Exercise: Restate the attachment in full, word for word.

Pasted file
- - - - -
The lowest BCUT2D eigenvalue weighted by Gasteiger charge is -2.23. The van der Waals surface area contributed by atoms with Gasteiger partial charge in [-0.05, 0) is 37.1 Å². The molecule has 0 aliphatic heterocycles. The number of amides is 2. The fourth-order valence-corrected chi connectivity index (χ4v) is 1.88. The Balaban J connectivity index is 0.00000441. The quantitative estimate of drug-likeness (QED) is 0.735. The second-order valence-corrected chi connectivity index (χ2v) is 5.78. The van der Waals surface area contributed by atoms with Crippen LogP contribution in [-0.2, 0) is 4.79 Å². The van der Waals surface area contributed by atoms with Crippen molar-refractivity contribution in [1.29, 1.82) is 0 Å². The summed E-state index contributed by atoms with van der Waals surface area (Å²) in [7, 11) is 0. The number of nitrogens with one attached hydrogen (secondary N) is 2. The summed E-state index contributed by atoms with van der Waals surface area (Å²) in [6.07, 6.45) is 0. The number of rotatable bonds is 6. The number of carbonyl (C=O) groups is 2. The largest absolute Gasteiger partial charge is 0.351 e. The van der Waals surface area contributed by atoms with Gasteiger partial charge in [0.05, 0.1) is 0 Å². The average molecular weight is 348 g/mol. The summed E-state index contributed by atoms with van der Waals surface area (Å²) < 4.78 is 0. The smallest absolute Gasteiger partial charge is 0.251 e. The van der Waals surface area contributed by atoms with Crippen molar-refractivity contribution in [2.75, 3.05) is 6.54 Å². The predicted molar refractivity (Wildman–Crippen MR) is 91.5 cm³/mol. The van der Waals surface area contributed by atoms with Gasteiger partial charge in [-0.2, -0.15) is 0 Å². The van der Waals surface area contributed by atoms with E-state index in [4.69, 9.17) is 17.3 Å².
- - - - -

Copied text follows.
The lowest BCUT2D eigenvalue weighted by Gasteiger charge is -2.23. The van der Waals surface area contributed by atoms with Gasteiger partial charge in [-0.05, 0) is 37.1 Å². The molecule has 0 aliphatic heterocycles. The number of amides is 2. The fourth-order valence-corrected chi connectivity index (χ4v) is 1.88. The Balaban J connectivity index is 0.00000441. The quantitative estimate of drug-likeness (QED) is 0.735. The second-order valence-corrected chi connectivity index (χ2v) is 5.78. The van der Waals surface area contributed by atoms with Crippen LogP contribution in [-0.2, 0) is 4.79 Å². The van der Waals surface area contributed by atoms with Crippen molar-refractivity contribution in [1.29, 1.82) is 0 Å². The summed E-state index contributed by atoms with van der Waals surface area (Å²) in [7, 11) is 0. The number of nitrogens with one attached hydrogen (secondary N) is 2. The summed E-state index contributed by atoms with van der Waals surface area (Å²) in [6.07, 6.45) is 0. The number of rotatable bonds is 6. The number of carbonyl (C=O) groups is 2. The largest absolute Gasteiger partial charge is 0.351 e. The van der Waals surface area contributed by atoms with Gasteiger partial charge in [0.05, 0.1) is 0 Å². The average molecular weight is 348 g/mol. The summed E-state index contributed by atoms with van der Waals surface area (Å²) < 4.78 is 0. The smallest absolute Gasteiger partial charge is 0.251 e. The van der Waals surface area contributed by atoms with Crippen molar-refractivity contribution in [2.75, 3.05) is 6.54 Å². The predicted molar refractivity (Wildman–Crippen MR) is 91.5 cm³/mol. The van der Waals surface area contributed by atoms with Gasteiger partial charge in [-0.2, -0.15) is 0 Å². The van der Waals surface area contributed by atoms with E-state index in [4.69, 9.17) is 17.3 Å².